Think of the 1970s. Perhaps what comes to mind is a home adorned with lacquered furniture and the soft beat of a disco track creating an unmistakable ambience. For me, nothing says ’70s like prog rock and, towards the end of the decade, synthwave music. These are the two styles that come together and sparkle in VA7’s music.
You mention being pretty new to making synthwave music but it looks like you already have a lot of listeners on SoundCloud! How has your experience been so far?
It’s been a great experience so far. Ever since I started making synthwave music, I have gained a lot of new followers on SoundCloud and most of them seem to be synthwave artists and general fans of the genre. I can tell by their logos, generic ‘80s-inspired images with triangles, gradients, etc. As a side note, I have noticed many of them are from France, as I guess the scene is big over there.
What are you working on right now? I believe you also have a rock project alongside VA7?
Yes, I have a lot on my plate as always. I just finished an album with my Toronto-based prog rock band Centrifuge, but the album is in the mixing process, so it may be a while before it gets finished. I also have an online collaboration band called The ID. We make neo progressive music mostly inspired by Genesis and IQ. I am very proud of the music I do with them, however the production quality could be improved. Here is the Bandcamp for that project.
Mixing synthwave and prog rock is an interesting blend, I love how your music is very guitar-led. What would you say attracts you to those classic sounds in particular?
I am a guitarist first, and keyboard player second I guess. So, I always try to put in hooky guitar leads and riffs when I can. I always try to blend guitar and synth on every song I do. Only guitar or only synth would be a bit boring for me. I like that contrast of different tones. I personally love the sound of late ‘70s classic and prog rock, that era when polyphonic keyboards were brand new. I try to capture a lot of that retro flavour in my music.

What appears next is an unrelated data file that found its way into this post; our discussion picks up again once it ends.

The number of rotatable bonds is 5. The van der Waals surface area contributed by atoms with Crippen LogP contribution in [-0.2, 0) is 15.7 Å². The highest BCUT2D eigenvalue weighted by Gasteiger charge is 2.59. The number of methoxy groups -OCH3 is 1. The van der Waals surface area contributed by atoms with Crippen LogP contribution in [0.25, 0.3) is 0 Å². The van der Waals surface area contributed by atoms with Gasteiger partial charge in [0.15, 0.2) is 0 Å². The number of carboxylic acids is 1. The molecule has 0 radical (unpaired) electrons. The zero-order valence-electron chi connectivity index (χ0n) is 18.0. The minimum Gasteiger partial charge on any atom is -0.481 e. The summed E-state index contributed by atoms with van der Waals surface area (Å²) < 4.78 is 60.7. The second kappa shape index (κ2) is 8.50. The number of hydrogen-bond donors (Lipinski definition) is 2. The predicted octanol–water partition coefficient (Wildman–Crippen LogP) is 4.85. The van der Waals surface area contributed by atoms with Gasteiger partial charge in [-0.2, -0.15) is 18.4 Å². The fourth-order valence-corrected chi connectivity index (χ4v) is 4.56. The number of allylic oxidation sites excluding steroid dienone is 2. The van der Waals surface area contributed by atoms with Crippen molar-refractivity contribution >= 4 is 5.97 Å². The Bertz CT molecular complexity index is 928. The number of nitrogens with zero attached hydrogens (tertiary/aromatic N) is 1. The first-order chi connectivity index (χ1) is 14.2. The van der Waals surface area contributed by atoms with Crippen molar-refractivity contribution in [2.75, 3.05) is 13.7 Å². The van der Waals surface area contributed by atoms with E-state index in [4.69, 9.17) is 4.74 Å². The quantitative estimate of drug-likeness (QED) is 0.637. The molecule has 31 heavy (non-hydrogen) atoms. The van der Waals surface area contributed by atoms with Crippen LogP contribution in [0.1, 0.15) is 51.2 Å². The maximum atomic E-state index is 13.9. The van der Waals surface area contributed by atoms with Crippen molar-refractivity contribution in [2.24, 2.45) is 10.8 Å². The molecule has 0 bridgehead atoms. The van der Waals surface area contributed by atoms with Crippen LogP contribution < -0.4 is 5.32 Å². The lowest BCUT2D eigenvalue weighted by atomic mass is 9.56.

That was definitely an exciting time for music. Toronto must also be a very exciting place to be making any kind of music. Do you think it’s easy to find your niche there?
I think it’s like any other city. Lately, it’s getting better as Toronto has grown in size, and many exciting acts have been touring here. I always thought London, England would be better for me because of all the progressive bands based there, but now with the internet, I guess I can reach anybody with my music. As a side note, I also lived in Tokyo, Japan for around 10 years off and on. There is a great music scene over there too.
London definitely has a lot of interesting niches! Would you say you have any particular ambitions with your music in the future?
I would love it if one of my rock bands took off to the point where we could tour. Also, it would be exciting to tour with my synthwave project, but I wonder if it would be more DJ-based instrumentation, or more of a live band thing. Anyway, that would be exciting in any form.
What do you like to do outside of making music?
I love being in nature, camping, and enjoy riding off-road motorcycles, and ATVs. Also, with my kids, I have gotten back into radio-controlled vehicles.
Finally, could you tell me a bit about the sources you draw on to make music? Are there particular artists, games, films or anything else that inspire you?
Well, that’s easy. On the rock side, my favourite bands in order as of now are IQ, Genesis, Rush, Marillion, Camel, and countless other prog and neo progressive bands. On the synthwave side, in no particular order as I am new to the scene, I like Carpenter Brut, Dynatron, Lazerhawk, Mitch Murder, and on and on.
Also, I must say I love Vangelis, and his brilliant work on Blade Runner, my number one inspiration for getting into synthwave music in the first place.
You can find VA7 on SoundCloud.